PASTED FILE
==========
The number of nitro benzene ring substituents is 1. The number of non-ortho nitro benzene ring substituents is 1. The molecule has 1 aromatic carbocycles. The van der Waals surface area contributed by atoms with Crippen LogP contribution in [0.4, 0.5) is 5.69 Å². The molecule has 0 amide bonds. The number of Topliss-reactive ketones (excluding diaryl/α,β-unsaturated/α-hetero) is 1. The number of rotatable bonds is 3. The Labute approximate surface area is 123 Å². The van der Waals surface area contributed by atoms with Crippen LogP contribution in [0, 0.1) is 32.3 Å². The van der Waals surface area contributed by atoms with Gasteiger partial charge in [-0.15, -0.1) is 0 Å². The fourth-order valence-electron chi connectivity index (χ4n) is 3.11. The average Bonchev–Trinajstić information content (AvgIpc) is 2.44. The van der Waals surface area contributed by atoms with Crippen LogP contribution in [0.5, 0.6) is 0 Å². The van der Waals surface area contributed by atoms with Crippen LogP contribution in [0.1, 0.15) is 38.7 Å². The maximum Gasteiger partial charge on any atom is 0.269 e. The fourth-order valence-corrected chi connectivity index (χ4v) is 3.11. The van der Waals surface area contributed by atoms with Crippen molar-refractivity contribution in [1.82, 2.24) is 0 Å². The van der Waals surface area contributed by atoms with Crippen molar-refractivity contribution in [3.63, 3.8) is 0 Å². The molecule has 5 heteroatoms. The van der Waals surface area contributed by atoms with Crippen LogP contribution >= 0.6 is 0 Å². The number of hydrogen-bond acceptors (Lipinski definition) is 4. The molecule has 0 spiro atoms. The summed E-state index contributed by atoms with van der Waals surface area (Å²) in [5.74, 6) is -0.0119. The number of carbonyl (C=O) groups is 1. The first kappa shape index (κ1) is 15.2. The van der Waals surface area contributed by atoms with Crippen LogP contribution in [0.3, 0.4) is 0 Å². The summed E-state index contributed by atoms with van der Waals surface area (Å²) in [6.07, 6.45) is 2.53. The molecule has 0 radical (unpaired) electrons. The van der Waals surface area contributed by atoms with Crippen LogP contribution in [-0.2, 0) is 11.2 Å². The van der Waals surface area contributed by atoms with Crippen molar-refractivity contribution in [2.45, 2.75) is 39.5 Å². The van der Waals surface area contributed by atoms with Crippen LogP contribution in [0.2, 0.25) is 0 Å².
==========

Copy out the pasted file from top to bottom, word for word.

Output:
The number of nitro benzene ring substituents is 1. The number of non-ortho nitro benzene ring substituents is 1. The molecule has 1 aromatic carbocycles. The van der Waals surface area contributed by atoms with Crippen LogP contribution in [0.4, 0.5) is 5.69 Å². The molecule has 0 amide bonds. The number of Topliss-reactive ketones (excluding diaryl/α,β-unsaturated/α-hetero) is 1. The number of rotatable bonds is 3. The Labute approximate surface area is 123 Å². The van der Waals surface area contributed by atoms with Crippen LogP contribution in [0, 0.1) is 32.3 Å². The van der Waals surface area contributed by atoms with Gasteiger partial charge in [-0.15, -0.1) is 0 Å². The fourth-order valence-electron chi connectivity index (χ4n) is 3.11. The average Bonchev–Trinajstić information content (AvgIpc) is 2.44. The van der Waals surface area contributed by atoms with Crippen LogP contribution in [0.5, 0.6) is 0 Å². The van der Waals surface area contributed by atoms with Crippen LogP contribution in [0.1, 0.15) is 38.7 Å². The maximum Gasteiger partial charge on any atom is 0.269 e. The fourth-order valence-corrected chi connectivity index (χ4v) is 3.11. The van der Waals surface area contributed by atoms with Crippen molar-refractivity contribution in [1.82, 2.24) is 0 Å². The van der Waals surface area contributed by atoms with Crippen molar-refractivity contribution in [3.63, 3.8) is 0 Å². The molecule has 5 heteroatoms. The van der Waals surface area contributed by atoms with Crippen LogP contribution >= 0.6 is 0 Å². The number of hydrogen-bond acceptors (Lipinski definition) is 4. The molecule has 0 spiro atoms. The summed E-state index contributed by atoms with van der Waals surface area (Å²) in [5.74, 6) is -0.0119. The number of carbonyl (C=O) groups is 1. The first kappa shape index (κ1) is 15.2. The van der Waals surface area contributed by atoms with Crippen LogP contribution in [0.3, 0.4) is 0 Å². The summed E-state index contributed by atoms with van der Waals surface area (Å²) in [6.07, 6.45) is 2.53. The molecule has 0 radical (unpaired) electrons. The van der Waals surface area contributed by atoms with Crippen LogP contribution in [-0.2, 0) is 11.2 Å². The van der Waals surface area contributed by atoms with Crippen molar-refractivity contribution in [2.45, 2.75) is 39.5 Å². The van der Waals surface area contributed by atoms with Crippen LogP contribution in [0.2, 0.25) is 0 Å².